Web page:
This is around the early 1800s. This guy’s story is incredible, and it’s really long, but it’s so cool. Some highlights here. One of the things he did is he brought a lot of wine knowledge from Europe to the United States. And the idea when you go to Sonoma or any wine region really now in the United States, and there is somebody when you walk into a hill and that’s where people are aging their wine, that was Agoston Haraszthy’s idea. He just brought that idea. He started it in Wisconsin, actually; there are wineries in Wisconsin where he was boring holes into hills. And by the time he made it to California, he continued that sort of thing. Actually, he landscaped Sonoma so much, it actually got a little bit out of hand. But he was the first to really open a commercial winery in Sonoma, calling it Buena Vista.

It was an old winery that he bought and converted it. And he’s also the guy who hired Charles Krug as a consultant to help make wine and got his career started. He set up his own viticultural society. He also became the president of California’s Agricultural Society. And at some point, he went back to Europe and came back with well over a hundred vines and brought them to Sonoma. And the spirit of Agoston Haraszthy is exploration, experimentation, and trying new things. It’s all Agoston ever did. The poor guy at some point went bankrupt, went down to South America, disappeared, and was never seen again. It’s an awesome story. But what he brought to this place was this sort of rebel spirit, that sort of exploratory spirit.

I think that’s what Sonoma has to this day. It’s constantly exploring its very diverse geology, topography, and elevations and trying to find new places to plant vines. ‘Cause it’s almost like Sonoma is the ultimate vine-growing American experiment. There’s other places in California and the United States that do this. Absolutely. But Sonoma, it’s mostly wine these days, but there’s also still that other agriculture and livestock and farming going on. It’s just all of it at once. And in addition to that, in the areas that agriculture doesn’t work, vines do, and that’s the spirit of Sonoma.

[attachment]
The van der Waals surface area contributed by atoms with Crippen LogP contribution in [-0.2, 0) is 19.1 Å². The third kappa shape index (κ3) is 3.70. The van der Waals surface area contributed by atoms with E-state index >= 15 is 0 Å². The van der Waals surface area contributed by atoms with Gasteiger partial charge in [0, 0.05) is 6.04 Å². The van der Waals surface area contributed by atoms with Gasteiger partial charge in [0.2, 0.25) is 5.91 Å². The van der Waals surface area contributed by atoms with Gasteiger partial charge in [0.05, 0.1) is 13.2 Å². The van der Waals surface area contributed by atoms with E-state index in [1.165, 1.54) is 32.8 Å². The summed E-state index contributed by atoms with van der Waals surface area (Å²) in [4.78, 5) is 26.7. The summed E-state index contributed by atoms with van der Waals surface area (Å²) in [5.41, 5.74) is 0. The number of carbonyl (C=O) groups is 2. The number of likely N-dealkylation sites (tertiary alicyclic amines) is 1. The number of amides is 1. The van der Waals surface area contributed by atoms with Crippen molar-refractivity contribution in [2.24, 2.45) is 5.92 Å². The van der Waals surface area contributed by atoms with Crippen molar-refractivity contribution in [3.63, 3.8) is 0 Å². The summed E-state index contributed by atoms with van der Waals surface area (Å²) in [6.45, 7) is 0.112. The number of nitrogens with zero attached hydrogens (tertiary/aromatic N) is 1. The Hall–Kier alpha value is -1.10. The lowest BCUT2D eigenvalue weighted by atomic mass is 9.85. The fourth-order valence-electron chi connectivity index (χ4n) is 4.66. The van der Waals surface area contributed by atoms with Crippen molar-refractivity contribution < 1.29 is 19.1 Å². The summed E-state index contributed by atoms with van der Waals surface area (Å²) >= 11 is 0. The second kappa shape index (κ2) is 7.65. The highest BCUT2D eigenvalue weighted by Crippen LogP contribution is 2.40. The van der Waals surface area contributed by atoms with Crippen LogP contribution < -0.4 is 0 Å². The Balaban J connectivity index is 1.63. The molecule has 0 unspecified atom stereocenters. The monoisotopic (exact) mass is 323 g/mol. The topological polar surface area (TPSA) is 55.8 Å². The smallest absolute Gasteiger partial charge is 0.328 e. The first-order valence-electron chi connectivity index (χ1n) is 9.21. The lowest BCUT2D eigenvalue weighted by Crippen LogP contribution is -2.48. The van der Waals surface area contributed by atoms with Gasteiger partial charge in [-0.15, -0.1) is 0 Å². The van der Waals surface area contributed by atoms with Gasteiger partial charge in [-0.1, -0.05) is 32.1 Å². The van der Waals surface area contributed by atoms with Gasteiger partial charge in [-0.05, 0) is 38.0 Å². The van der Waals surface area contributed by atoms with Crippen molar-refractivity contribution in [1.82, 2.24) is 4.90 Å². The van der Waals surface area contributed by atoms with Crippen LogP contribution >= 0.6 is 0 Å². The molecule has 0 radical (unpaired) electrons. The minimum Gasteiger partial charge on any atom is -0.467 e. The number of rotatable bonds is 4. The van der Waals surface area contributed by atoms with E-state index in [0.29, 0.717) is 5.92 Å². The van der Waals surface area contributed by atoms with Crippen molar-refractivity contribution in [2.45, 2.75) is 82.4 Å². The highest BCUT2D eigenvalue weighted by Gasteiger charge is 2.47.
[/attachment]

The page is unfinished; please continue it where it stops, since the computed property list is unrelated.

And I know this episode is a little bit different, right? Usually I explain everything to you so you understand it, but that’s what’s so cool about Sonoma is you kind of have to just play around. ‘Cause that’s what they’re doing. They’re playing around. I mean, they’re smart, but they’re playing around. They’re making really cool stuff. This is great Pinot Noir. Great Chardonnay. Great Sauvignon Blanc. Great Merlot. Great Cabernet Sauvignon. There’s great Syrah going on there. There’s amazing Zinfandel happening there.

And with each of those varieties, there’s different styles within Sonoma County alone. And yes, I did say those other 60 varieties are happening. Those are being experimented with, so at some point down the road, we might have a Grüner Veltliner that does really well in a certain new rocky region, somewhere in the northern part of Sonoma County, who knows? And the other great thing about Sonoma is that it’s easier for us to understand “this variety does well here, so we fall in love with it.” You know, Riesling for New York, Cabernet Sauvignon for Napa, Pinot Noir in Willamette, Ore. But you know, there are certain AVAs that are very popular from Sonoma — for example, the Russian River Valley is really known for its Pinot Noir — but there’s other stuff going on in Sonoma that’s not just one grape.

So Sonoma is not known for one grape. It’s known for many different regions that make a short list of grapes, but experiment with all kinds of stuff. I think it’s really great. So even though this episode was a little meandering at times, I hope you get a sense of Sonoma and really get a chance to fall in love with it, whether you’re buying it online, or if you go into a wine shop.

If you’re digging what I’m doing, picking up what I’m putting down, go ahead and give me a rating on iTunes or tell your friends to subscribe. You can subscribe. If you like to type, go ahead and send a review or something like that, but let’s get this wine podcast out so that everybody can learn about wine.

Check me out on Instagram. It’s @vinepairkeith. I do all my stuff in stories. And also, you got to follow VinePair on Instagram, which is @vinepair. And don’t forget to listen to the VinePair Podcast, which is hosted by Adam and Zach. It’s a great deep dive into drinks culture every week.

Now, for some credits. How about that? Wine 101 is recorded and produced by yours truly, Keith Beavers, at the VinePair headquarters in New York City. I want to give a big shout-out to co-founders Adam Teeter and Josh Malin. I also want to thank Danielle Grinberg for making the most legit Wine 101 logo.

And I got to thank Darby Cicci for making this amazing song: Listen to this epic stuff. And finally, I want to thank the VinePair staff for helping me learn more every day. Thanks for listening. I’ll see you next week.

Ed. note: This episode has been edited for length and clarity.